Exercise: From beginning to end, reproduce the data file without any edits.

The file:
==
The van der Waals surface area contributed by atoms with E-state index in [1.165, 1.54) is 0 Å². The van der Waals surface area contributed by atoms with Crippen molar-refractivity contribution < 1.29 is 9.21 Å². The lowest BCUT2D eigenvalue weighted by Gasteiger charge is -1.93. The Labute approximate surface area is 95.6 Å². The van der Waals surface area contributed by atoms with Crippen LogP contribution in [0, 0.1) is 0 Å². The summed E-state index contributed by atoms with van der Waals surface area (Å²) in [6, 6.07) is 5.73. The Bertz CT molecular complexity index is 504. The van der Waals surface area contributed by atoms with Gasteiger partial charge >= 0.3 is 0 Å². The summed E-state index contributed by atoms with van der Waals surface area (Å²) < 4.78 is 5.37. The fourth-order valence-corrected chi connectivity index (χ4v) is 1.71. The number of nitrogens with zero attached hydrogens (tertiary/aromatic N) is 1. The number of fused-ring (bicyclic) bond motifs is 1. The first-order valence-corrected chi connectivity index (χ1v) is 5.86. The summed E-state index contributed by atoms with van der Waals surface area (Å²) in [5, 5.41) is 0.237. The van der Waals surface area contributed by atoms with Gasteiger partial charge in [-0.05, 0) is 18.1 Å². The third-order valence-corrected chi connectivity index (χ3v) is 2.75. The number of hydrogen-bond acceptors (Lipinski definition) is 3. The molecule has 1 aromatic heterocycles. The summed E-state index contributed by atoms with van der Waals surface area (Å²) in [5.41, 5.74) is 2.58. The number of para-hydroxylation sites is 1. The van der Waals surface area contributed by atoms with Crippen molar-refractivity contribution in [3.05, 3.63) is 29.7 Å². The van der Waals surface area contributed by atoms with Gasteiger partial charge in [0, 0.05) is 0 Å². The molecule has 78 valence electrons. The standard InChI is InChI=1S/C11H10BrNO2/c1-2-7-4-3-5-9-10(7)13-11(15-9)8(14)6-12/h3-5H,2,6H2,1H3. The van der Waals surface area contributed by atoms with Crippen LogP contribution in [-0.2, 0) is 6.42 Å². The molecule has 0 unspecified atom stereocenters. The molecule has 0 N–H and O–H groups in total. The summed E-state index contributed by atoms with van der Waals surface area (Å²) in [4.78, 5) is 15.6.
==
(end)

The van der Waals surface area contributed by atoms with E-state index in [1.165, 1.54) is 0 Å². The van der Waals surface area contributed by atoms with Crippen molar-refractivity contribution < 1.29 is 9.21 Å². The lowest BCUT2D eigenvalue weighted by Gasteiger charge is -1.93. The Labute approximate surface area is 95.6 Å². The van der Waals surface area contributed by atoms with Crippen LogP contribution in [0, 0.1) is 0 Å². The summed E-state index contributed by atoms with van der Waals surface area (Å²) in [6, 6.07) is 5.73. The Bertz CT molecular complexity index is 504. The van der Waals surface area contributed by atoms with Gasteiger partial charge >= 0.3 is 0 Å². The summed E-state index contributed by atoms with van der Waals surface area (Å²) < 4.78 is 5.37. The fourth-order valence-corrected chi connectivity index (χ4v) is 1.71. The number of nitrogens with zero attached hydrogens (tertiary/aromatic N) is 1. The number of fused-ring (bicyclic) bond motifs is 1. The first-order valence-corrected chi connectivity index (χ1v) is 5.86. The summed E-state index contributed by atoms with van der Waals surface area (Å²) in [5, 5.41) is 0.237. The van der Waals surface area contributed by atoms with Gasteiger partial charge in [-0.05, 0) is 18.1 Å². The third-order valence-corrected chi connectivity index (χ3v) is 2.75. The number of hydrogen-bond acceptors (Lipinski definition) is 3. The molecule has 1 aromatic heterocycles. The summed E-state index contributed by atoms with van der Waals surface area (Å²) in [5.41, 5.74) is 2.58. The number of para-hydroxylation sites is 1. The van der Waals surface area contributed by atoms with Crippen molar-refractivity contribution in [3.05, 3.63) is 29.7 Å². The van der Waals surface area contributed by atoms with Gasteiger partial charge in [0, 0.05) is 0 Å². The molecule has 78 valence electrons. The standard InChI is InChI=1S/C11H10BrNO2/c1-2-7-4-3-5-9-10(7)13-11(15-9)8(14)6-12/h3-5H,2,6H2,1H3. The van der Waals surface area contributed by atoms with Crippen LogP contribution in [-0.2, 0) is 6.42 Å². The molecule has 0 unspecified atom stereocenters. The molecule has 0 N–H and O–H groups in total. The summed E-state index contributed by atoms with van der Waals surface area (Å²) in [4.78, 5) is 15.6.